For almost all of us, the holidays can be a time of overeating, and for those with high blood pressure, this can be especially dangerous. Avoid snacks throughout parties and get-togethers so you can focus on enjoying the meal. 

Tip 3: Be mindful of stress - and don’t attend dinners that may be high-stress for you

The holidays can be challenging for many of us, and avoiding stress is key to managing high blood pressure. Don’t feel bad about skipping specific dinners or events that may be more challenging for you. 

Holiday Mealtimes for those with Dysphagia or Difficulty Swallowing 

Tip 1: Use food and beverage thickeners like Thick-It to achieve the desired consistency

For those that need a certain consistency to swallow, food thickeners allow you to continue enjoying your favorite meals and beverages. 

Thick-It Food & Drink Thickener, Unflavored

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SimplyThick EasyMix Instant Food Thickener, Mildly Thick

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Thick & Easy Clear Food and Beverage Thickener, Nectar Consistency, Unflavored, 1.4 Gram Packet

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Thick & Easy Clear Food and Beverage Thickener, 4.4 oz. Canister

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Hear it from a Caregiver: Paula P says, “I got this for my grandfather. He [can’t] stomach [regular] food anymore, so we use this to help him have a good meal.”

Tip 2: Try pre-made purees and meals

Pre-made thickened meals make it easy for loved ones with trouble swallowing to get convenient, delicious nutrition. If you or your loved one is traveling for the meal, bringing a few of these along can ensure your loved one can still enjoy mealtime with family. Holiday-favorite flavors like Turkey with Stuffing, Caramel Apple Pie, and Broccoli ensure the meal still feels festive.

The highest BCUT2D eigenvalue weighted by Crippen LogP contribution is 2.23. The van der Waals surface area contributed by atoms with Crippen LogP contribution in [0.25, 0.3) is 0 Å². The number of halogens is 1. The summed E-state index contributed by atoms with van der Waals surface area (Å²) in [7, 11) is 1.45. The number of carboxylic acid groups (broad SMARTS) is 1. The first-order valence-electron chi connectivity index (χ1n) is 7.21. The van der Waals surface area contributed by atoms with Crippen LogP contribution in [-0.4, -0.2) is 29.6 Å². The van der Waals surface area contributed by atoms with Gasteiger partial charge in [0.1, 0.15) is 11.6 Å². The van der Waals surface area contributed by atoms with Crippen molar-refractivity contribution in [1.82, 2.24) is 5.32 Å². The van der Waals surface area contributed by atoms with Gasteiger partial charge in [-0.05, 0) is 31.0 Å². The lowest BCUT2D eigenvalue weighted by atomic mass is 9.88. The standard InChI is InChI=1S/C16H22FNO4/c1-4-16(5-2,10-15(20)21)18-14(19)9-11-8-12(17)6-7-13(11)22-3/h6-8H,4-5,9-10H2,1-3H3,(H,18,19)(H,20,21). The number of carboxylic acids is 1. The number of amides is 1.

Tip 3: Incorporate pureed options 

The holidays are a magical time with lots of foods that are already pureed, and having some of them available for loved ones that need it goes a long way in showing you care. Some great options are:

  • Mashed potatoes and gravy - just make sure the potatoes aren’t lumpy!

  • Cranberry sauce

  • Pumpkin pie (filling only!)

  • Sweet potatoes, mashed 

How can I get my loved ones to pitch in?

When preparing a meal as a caregiver, be sure that you ask for help. The holidays are stressful, and big family dinners can increase stress even more. Be very clear about where you might need help, and pick specific tasks like:

  • Picking up groceries

  • Setting the dinner table

  • Making a plate for those that need care

  • Cleaning up after

I’m hosting a holiday meal, and inviting a loved one that needs care. How can I help? 

The best way to prepare is to ask your loved one or their primary caregiver what they need to make sure the stay is as comfortable as possible. Depending on your loved one’s need, they may require:

  • A quiet room for their loved one to rest in case things get too loud

  • Specific snacks and meals

  • Ensuring that loud music isn’t playing, candles aren’t lit, etc., depending on their need

How can I make mealtime easier?